Narrative:The pilot had levelled the aircraft and configured it for cruise flight at approximately 2,500 feet above sea level when the pilot heard a popping sound and noted a slight loss of engine power, and wisps of whitish-grey smoke entered the cabin. The aircraft instruments indicated normal engine operation, and the fire warning system did not activate. The pilot suspected that the engine had suffered a cylinder failure and turned to return to Cochenour. A passenger seated in the right front crew
seat reported flames near the floor at the front, right corner of the cockpit. The pilot radioed the Thunder Bay Flight Service Station to advise of
the emergency, had the passenger vacate the crew seat, and attempted to suppress the fire with a hand-held extinguisher. Thick, black smoke billowed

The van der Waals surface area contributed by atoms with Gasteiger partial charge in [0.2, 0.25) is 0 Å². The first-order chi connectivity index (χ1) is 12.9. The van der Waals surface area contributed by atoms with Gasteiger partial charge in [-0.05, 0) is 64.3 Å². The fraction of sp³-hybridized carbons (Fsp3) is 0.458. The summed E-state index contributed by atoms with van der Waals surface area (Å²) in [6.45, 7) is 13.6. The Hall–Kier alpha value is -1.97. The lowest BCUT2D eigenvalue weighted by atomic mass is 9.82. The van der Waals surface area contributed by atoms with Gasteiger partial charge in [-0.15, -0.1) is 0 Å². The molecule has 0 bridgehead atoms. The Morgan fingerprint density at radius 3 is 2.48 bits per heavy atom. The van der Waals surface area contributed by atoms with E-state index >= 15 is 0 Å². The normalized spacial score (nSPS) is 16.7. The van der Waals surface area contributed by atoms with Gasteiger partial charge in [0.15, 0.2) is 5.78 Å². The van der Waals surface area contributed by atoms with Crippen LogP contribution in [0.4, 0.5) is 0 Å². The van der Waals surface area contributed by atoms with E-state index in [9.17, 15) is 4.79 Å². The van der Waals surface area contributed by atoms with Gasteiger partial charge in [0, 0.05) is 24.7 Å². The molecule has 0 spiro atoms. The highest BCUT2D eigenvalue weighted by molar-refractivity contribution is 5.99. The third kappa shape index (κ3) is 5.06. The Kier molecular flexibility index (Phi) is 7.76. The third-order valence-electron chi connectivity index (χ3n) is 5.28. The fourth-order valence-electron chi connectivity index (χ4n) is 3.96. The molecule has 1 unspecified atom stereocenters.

into the cabin, restricting visibility and causing respiratory distress for all of the occupants. The pilot opened the left crew door in order to see
ahead and landed the aircraft, still on fire, on McNeely Bay, the first available landing site. The aircraft landed hard but remained upright on the
floats. The occupants left by the main door, with their life jackets, and were picked up almost immediately by nearby boats. The aircraft was consumed
by fire within minutes after landing.
CAUSES AND CONTRIBUTING FACTORS: "Continued operation of the engine following an exhaust valve failure on the No. 2 cylinder resulted in a flaming gas path near the right side of the firewall, an exhaust system overheat, and a subsequent cabin fire."
Official accident investigation report